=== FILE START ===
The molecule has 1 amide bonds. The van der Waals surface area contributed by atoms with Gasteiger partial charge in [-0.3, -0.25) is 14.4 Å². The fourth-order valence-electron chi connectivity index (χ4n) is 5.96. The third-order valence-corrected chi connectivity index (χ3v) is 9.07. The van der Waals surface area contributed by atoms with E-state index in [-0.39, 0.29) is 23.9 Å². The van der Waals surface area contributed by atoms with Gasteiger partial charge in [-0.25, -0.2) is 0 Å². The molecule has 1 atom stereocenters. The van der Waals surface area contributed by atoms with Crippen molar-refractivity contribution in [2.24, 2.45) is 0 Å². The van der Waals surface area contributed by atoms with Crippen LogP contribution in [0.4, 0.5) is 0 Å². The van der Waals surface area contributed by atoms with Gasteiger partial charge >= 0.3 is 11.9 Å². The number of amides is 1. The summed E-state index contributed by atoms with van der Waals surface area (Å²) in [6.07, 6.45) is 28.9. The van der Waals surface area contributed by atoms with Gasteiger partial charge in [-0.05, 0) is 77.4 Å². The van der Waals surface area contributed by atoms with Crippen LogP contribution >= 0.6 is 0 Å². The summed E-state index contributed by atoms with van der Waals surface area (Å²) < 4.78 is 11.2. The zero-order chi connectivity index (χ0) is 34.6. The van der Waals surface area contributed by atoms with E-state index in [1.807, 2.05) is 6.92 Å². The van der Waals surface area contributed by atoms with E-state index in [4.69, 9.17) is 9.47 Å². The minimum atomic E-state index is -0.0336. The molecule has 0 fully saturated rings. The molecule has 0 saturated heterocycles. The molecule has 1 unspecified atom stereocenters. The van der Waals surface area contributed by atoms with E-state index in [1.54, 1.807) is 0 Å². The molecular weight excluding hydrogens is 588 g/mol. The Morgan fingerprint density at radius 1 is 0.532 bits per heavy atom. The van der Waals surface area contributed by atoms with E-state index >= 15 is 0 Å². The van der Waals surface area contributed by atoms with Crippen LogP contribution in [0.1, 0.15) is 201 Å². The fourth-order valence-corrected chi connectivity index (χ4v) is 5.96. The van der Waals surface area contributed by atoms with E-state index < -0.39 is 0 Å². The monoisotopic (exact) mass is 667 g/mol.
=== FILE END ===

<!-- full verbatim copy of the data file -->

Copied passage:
The molecule has 1 amide bonds. The van der Waals surface area contributed by atoms with Gasteiger partial charge in [-0.3, -0.25) is 14.4 Å². The fourth-order valence-electron chi connectivity index (χ4n) is 5.96. The third-order valence-corrected chi connectivity index (χ3v) is 9.07. The van der Waals surface area contributed by atoms with E-state index in [-0.39, 0.29) is 23.9 Å². The van der Waals surface area contributed by atoms with Gasteiger partial charge in [-0.25, -0.2) is 0 Å². The molecule has 1 atom stereocenters. The van der Waals surface area contributed by atoms with Crippen molar-refractivity contribution in [2.24, 2.45) is 0 Å². The van der Waals surface area contributed by atoms with Crippen LogP contribution in [0.4, 0.5) is 0 Å². The van der Waals surface area contributed by atoms with Gasteiger partial charge >= 0.3 is 11.9 Å². The number of amides is 1. The summed E-state index contributed by atoms with van der Waals surface area (Å²) in [6.07, 6.45) is 28.9. The van der Waals surface area contributed by atoms with Gasteiger partial charge in [-0.05, 0) is 77.4 Å². The van der Waals surface area contributed by atoms with Crippen LogP contribution >= 0.6 is 0 Å². The summed E-state index contributed by atoms with van der Waals surface area (Å²) < 4.78 is 11.2. The zero-order chi connectivity index (χ0) is 34.6. The van der Waals surface area contributed by atoms with E-state index in [1.807, 2.05) is 6.92 Å². The van der Waals surface area contributed by atoms with E-state index in [4.69, 9.17) is 9.47 Å². The minimum atomic E-state index is -0.0336. The molecule has 0 fully saturated rings. The molecule has 0 saturated heterocycles. The molecule has 1 unspecified atom stereocenters. The van der Waals surface area contributed by atoms with E-state index in [1.54, 1.807) is 0 Å². The molecular weight excluding hydrogens is 588 g/mol. The Morgan fingerprint density at radius 1 is 0.532 bits per heavy atom. The van der Waals surface area contributed by atoms with E-state index >= 15 is 0 Å². The van der Waals surface area contributed by atoms with Crippen LogP contribution in [0.1, 0.15) is 201 Å². The fourth-order valence-corrected chi connectivity index (χ4v) is 5.96. The van der Waals surface area contributed by atoms with E-state index < -0.39 is 0 Å². The monoisotopic (exact) mass is 667 g/mol.